Photo by Katt Yukawa on Unsplash

Events often require a surplus of things, the extras for ‘in case’ so that nothing runs out on the day. But what happens when the event is finished and these things – often unused – are no longer needed? Or what about the items that are only used during the event but are no longer needed afterwards?

Donations can be a great sustainable solution to this problem. Not only can donations divert waste from landfill, but they can be an opportunity to support a worthwhile cause and potentially achieve a client’s or one’s own CSI objectives.

Event Greening Forum (EGF) NPO chairperson Morwesi Ramonyai says, “Events have the potential to become wonderful donors for the very many community investment projects and NGOs that operate in South Africa, and which supply critical services and support to those in need. Donating tends to carry little to no cost and is not difficult to do. It’s a clear win-win scenario.”

 

How to do it well

Morwesi shares that, as for all forms of event greening, it’s best to consider donations in the early planning stages of your event. “Don’t leave it till your event is wrapping up to find donors. Rather, in your planning stages, earmark items that can be donated and contact suitable recipients. Suitable recipients include those local to where the event is being hosted, those who are aligned with your events goals and values, and those who will gain real value from the items you are donating and are willing to receive them,” she elaborates.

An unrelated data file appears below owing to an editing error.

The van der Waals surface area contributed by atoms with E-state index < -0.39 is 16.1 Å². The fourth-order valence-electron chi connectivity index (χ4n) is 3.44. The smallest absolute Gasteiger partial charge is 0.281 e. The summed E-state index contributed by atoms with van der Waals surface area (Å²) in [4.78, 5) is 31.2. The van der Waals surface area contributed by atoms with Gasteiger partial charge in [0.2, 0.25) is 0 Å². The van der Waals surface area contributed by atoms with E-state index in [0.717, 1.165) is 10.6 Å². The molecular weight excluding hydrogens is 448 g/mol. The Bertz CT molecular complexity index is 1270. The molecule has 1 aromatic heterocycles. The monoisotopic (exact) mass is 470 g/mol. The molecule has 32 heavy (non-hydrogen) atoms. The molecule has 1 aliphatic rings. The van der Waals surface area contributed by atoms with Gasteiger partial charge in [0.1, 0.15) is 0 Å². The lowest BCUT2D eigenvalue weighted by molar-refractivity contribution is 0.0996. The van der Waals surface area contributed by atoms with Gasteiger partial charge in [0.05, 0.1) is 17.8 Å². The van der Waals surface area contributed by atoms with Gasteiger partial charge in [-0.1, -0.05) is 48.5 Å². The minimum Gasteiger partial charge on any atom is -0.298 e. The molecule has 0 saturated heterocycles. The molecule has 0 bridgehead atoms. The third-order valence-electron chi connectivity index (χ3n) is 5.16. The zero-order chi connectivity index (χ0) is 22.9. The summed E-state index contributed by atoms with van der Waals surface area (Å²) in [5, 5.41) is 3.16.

Great donation examples

Food: Although most planners and venues try to keep excess food to a minimum, it’s not uncommon to have a surplus. When this could happen, it’s best to work with an established organisation that deals with food redistribution and can guide you on the necessary health and safety considerations. Examples include Chefs with Compassion, Nosh and SA Harvest.

Billboards and marketing materials: Some innovative local companies source non-recyclable materials headed for landfill to upcycle into useful new items. For example, E’Yako Green (www.eyakogreen.co.za) turns donated PVC and polyester marketing waste from billboards and banners into bags and corporate gifts. The company has built a network of mostly small producers in Durban and Johannesburg who they work with. Carey Moran, owner of E’Yako Green, explains, “We partner, mentor and capacitate these small businesses to be part of our supply chain.”

Stand materials, straws, candles and chip packets: Another upcycling company is Johannesburg-based Upcycle Creative (upcyclecreative.co.za). Like E’Yako Green they accept PVC and polyester banners, but they also take many other items. Director Winnie McHenry explains, “We accept most things that are not recyclable, including (but not limited to) MDF board from custom exhibition stands, pull up banners, plastic straws, chip packets and used candles.”

Upcycle Creative also runs a training programme to upskill young entrepreneurs who can earn an income from the sale of their zero-waste products. Winnie adds that corporates can rest assured that their branding will never appear on any of their products.

“The list of what you can donate and how is endless,” concludes Morwesi. “And over time you’ll likely develop strong partnerships with the organisations you can help, which in turn can lead to very positive long-term support and upliftment.”

TOP TIP: Remember to request written acknowledgement of the donation from the recipient, for accountability, transparency and any applicable benefits that may apply.

 

Cover image: Photo by Katt Yukawa on Unsplash